Archive for January, 2008|Monthly archive page

A groupie?

I’ve only been to three book signing events in my life, Terry Pratchett(I was a nervous wreck, and only stumbled out a few incoherent words), Iain Banks(whose latest book has just arrived, and his postcard written back to me I still have framed over ten years later), and Jeffrey Deaver(never read his book, but a friend was a great fan of his).

This is an embarrassingly low number given that I have around 500 books in my house, and this was after a major clear out about five years back when I got rid of six big boxes of books.

But there’s a writer whose work I follow closely, am linked as a friend on Facebook, and his blog is an RSS feed on my toolbar.  Drew Gummerson lives in the East Midlands, and is refreshingly honest about his writing life.

Does this classify myself a groupie (sounds much better than online stalker!).

His first book, The Lodger, was great, and I bought about four copies for birthdays and Christmas presents for friends.  His second book, Me and Mickie James will be released in July, and I’ve already pre-ordered.

Let’s hope that closer to the launch there are book signing events.  Meanwhile you can read his musings on the cover design here.


Heroes Happen Here

OK, it’s sponsored by Microsoft and Seagate, so don’t expect to see any Vista bashing or strips about faulty hard discs, but Heroes Happen Here may, just may turn more people onto a career in IT.

I’ve sneaked into my RSS feed bar in Firefox, though I did promise myself I would only add another feed if I delete another. (I’m getting round this by shortening the descriptions of each one to a cryptic code)

But if it raises a smile, then that’s OK by me, and worth the half inch on my feed bar.  I need smiles at the moment.

It will be interesting to see if there’s any cartoons that I can use in my teaching – a colleague in the Faculty of Education starts each lecture with a cartoon highlighting a common misconception about science.

Thanks to the UK Academic Blog for the head’s up again.

What’s in your Rucksack

I envy those people who appear to be able to travel light.  As someone diagnosed with  Chondromalacia patellae, and who now commutes by train whenever he can because of the awful traffic, the weight of my Targus rucksack has become an issue.

A quick inventory explains why I appear more like a packhorse than some of my fellow train travellers.

When I’m not carrying coursework, the single heaviest item is my MacBook.  I admit I can be a little obsessed about keeping this with me at all times, but it fends off boredom, and provides me with the chance when at work to not be chained to my office desk.  I do leave it at home though when I know I’ll be carrying a lot of marking home.  I don’t keep the charger with me usually, as the MacBook has three hours of useful battery life, which can extend to five hours if I dim the screen and use ‘extreme’ measures.

The rest of  my daily baggage is split between medical care, and those things which you never know you’ll need, until you need them.  Mouse, iPod sync cable, pen drive,  a book (always a book, I would hate to be stuck somewhere without a book to read), pens, iPod (two at the moment) and emergency phone.

Medicine wise I feel I carry more with me than Greg, with Ibuprofen and Feldene Gel for my knee, Co-Codamol for my headaches, and the odd Lemsip packet rolling around, along with a bottle of water to take tablets with.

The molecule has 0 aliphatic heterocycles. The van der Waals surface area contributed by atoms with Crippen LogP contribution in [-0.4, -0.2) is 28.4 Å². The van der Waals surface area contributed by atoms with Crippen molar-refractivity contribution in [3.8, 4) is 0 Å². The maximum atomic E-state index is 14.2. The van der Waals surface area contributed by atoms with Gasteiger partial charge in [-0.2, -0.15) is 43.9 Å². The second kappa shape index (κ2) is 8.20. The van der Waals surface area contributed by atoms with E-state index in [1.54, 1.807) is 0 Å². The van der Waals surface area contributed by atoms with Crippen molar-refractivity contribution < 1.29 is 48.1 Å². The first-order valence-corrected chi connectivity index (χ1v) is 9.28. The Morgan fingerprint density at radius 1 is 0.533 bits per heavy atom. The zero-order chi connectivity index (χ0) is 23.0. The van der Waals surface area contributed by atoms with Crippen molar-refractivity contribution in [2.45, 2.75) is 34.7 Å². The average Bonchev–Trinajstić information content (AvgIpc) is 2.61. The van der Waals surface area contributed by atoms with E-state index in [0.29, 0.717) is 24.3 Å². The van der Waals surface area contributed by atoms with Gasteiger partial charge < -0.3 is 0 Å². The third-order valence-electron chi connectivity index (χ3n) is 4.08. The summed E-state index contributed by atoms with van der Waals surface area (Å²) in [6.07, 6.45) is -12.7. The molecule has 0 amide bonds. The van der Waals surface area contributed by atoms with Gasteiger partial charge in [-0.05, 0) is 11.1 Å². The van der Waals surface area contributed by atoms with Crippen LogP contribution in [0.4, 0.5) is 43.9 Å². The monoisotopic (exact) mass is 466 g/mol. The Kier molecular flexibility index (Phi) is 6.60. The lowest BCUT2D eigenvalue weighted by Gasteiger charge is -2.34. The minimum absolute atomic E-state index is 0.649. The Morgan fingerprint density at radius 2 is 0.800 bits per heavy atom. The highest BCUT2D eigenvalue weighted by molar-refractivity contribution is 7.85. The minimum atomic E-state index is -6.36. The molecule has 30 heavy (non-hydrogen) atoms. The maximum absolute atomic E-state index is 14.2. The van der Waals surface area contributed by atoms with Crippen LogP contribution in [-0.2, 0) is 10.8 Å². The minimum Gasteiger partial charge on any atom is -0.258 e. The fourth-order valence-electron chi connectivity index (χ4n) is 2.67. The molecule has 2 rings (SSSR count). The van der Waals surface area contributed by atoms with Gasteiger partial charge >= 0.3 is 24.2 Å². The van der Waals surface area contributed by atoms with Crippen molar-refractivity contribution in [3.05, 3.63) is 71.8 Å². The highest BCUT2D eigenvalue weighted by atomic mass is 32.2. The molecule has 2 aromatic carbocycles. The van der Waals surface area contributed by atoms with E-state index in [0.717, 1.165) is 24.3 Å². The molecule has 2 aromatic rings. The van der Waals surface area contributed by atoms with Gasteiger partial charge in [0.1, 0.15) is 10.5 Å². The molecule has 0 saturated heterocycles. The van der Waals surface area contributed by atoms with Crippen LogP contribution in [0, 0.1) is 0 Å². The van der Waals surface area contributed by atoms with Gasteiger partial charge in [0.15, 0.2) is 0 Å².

Still, at least I can’t claim to be unprepared.  How do other regular train commuters cope?

A day at the OU

This is a ‘live blog’ from the Accenture training offices at Milton Keynes.  Technically I am here for a de-brief for the Open University course which I tutor.  However we’re going further than that and we’re currently being presented with information about some new courses which the OU will be presenting in the next year.

It’s clear that these are exciting times for the new faculty of mathematics, computing and technology.  The new courses are recognised by their designers as being ‘leading edge’.  In the past, there was an inbuilt assumption that the course would be out of date by the time that the students were studying it.  This clearly isn’t the case any longer.

The rest of the day has been much more interesting than the original briefing day I went to this time last year.  I’m unsure why this is, for someone looking in I guess the days are much the same, people sitting around and suffering from ‘Death by Powerpoint’.

One thing that is different from last year is that I have free, unlimited wi-fi from the ‘teaching’ rooms.  This has meant that I’ve been able to answer some questions ‘on the fly’ raised by the group simply by tapping away (I’ve also been able to have some live chats with a couple of friends during the less stimulating talks!). 

One thing that’s useful for me as a lecturer is to reflect on what keeps my attention, and what doesn’t in this sort of ‘sit and listen’ environment.  So far I’ve come up with three things for each.

What works

  1. Anecdotes and ‘inside information’
  2. Practical demonstrations
  3. A variety of different speakers – it doesn’t matter if some of the speakers aren’t ‘great’, it’s the variety of voice and presentation.

What doesn’t work

  1. Indecision or saying ‘we’re not sure’.  I hadn’t used to worry about responding to a query with ‘I don’t know’, but I can now see that this doesn’t really help the student there and then.
  2. Discussion / argument between two people which is of little interest to others.  This isn’t ‘healthy debate’, it becomes irritating to the onlookers.
  3. Being put on the spot to answer a question or query, either individually as a group.  This doesn’t keep people on their toes, it simply puts the audience under undue pressure.

Let’s hope I can remember this as I embark my new teaching semester on Monday.

MA Graduation

It was my MA Education graduation ceremony yesterday at Symphony Hall. Compulsory family group photo below.

From left to right my Aunt and Uncle, me, and my Parents

ASP hosting